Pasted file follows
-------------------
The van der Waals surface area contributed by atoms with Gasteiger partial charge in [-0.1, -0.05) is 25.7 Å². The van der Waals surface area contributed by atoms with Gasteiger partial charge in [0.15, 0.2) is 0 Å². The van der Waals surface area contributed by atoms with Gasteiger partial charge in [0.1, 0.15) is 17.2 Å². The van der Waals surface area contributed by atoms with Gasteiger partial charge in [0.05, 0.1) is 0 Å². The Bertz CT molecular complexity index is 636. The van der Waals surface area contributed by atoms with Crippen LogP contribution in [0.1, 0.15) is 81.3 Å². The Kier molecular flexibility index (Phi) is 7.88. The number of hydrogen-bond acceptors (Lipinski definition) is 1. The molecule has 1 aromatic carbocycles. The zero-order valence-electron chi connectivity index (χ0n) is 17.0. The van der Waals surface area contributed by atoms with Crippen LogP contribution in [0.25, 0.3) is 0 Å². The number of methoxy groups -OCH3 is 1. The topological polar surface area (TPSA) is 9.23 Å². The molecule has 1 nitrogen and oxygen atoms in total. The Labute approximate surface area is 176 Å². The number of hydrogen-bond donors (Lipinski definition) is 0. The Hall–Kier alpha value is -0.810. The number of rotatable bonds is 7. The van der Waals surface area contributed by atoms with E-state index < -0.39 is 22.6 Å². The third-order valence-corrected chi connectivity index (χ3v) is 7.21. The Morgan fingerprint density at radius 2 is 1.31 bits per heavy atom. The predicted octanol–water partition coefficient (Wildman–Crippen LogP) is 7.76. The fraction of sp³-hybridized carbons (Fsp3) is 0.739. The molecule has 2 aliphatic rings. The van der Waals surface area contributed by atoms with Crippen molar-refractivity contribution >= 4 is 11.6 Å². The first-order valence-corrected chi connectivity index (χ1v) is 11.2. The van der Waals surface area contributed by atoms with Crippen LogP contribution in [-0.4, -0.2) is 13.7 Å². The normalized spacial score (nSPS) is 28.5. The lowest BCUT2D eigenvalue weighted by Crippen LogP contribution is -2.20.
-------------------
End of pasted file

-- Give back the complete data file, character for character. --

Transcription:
The van der Waals surface area contributed by atoms with Gasteiger partial charge in [-0.1, -0.05) is 25.7 Å². The van der Waals surface area contributed by atoms with Gasteiger partial charge in [0.15, 0.2) is 0 Å². The van der Waals surface area contributed by atoms with Gasteiger partial charge in [0.1, 0.15) is 17.2 Å². The van der Waals surface area contributed by atoms with Gasteiger partial charge in [0.05, 0.1) is 0 Å². The Bertz CT molecular complexity index is 636. The van der Waals surface area contributed by atoms with Crippen LogP contribution in [0.1, 0.15) is 81.3 Å². The Kier molecular flexibility index (Phi) is 7.88. The number of hydrogen-bond acceptors (Lipinski definition) is 1. The molecule has 1 aromatic carbocycles. The zero-order valence-electron chi connectivity index (χ0n) is 17.0. The van der Waals surface area contributed by atoms with Crippen LogP contribution in [0.25, 0.3) is 0 Å². The number of methoxy groups -OCH3 is 1. The topological polar surface area (TPSA) is 9.23 Å². The molecule has 1 nitrogen and oxygen atoms in total. The Labute approximate surface area is 176 Å². The number of hydrogen-bond donors (Lipinski definition) is 0. The Hall–Kier alpha value is -0.810. The number of rotatable bonds is 7. The van der Waals surface area contributed by atoms with E-state index < -0.39 is 22.6 Å². The third-order valence-corrected chi connectivity index (χ3v) is 7.21. The Morgan fingerprint density at radius 2 is 1.31 bits per heavy atom. The predicted octanol–water partition coefficient (Wildman–Crippen LogP) is 7.76. The fraction of sp³-hybridized carbons (Fsp3) is 0.739. The molecule has 2 aliphatic rings. The van der Waals surface area contributed by atoms with Crippen molar-refractivity contribution >= 4 is 11.6 Å². The first-order valence-corrected chi connectivity index (χ1v) is 11.2. The van der Waals surface area contributed by atoms with Crippen LogP contribution in [-0.4, -0.2) is 13.7 Å². The normalized spacial score (nSPS) is 28.5. The lowest BCUT2D eigenvalue weighted by Crippen LogP contribution is -2.20.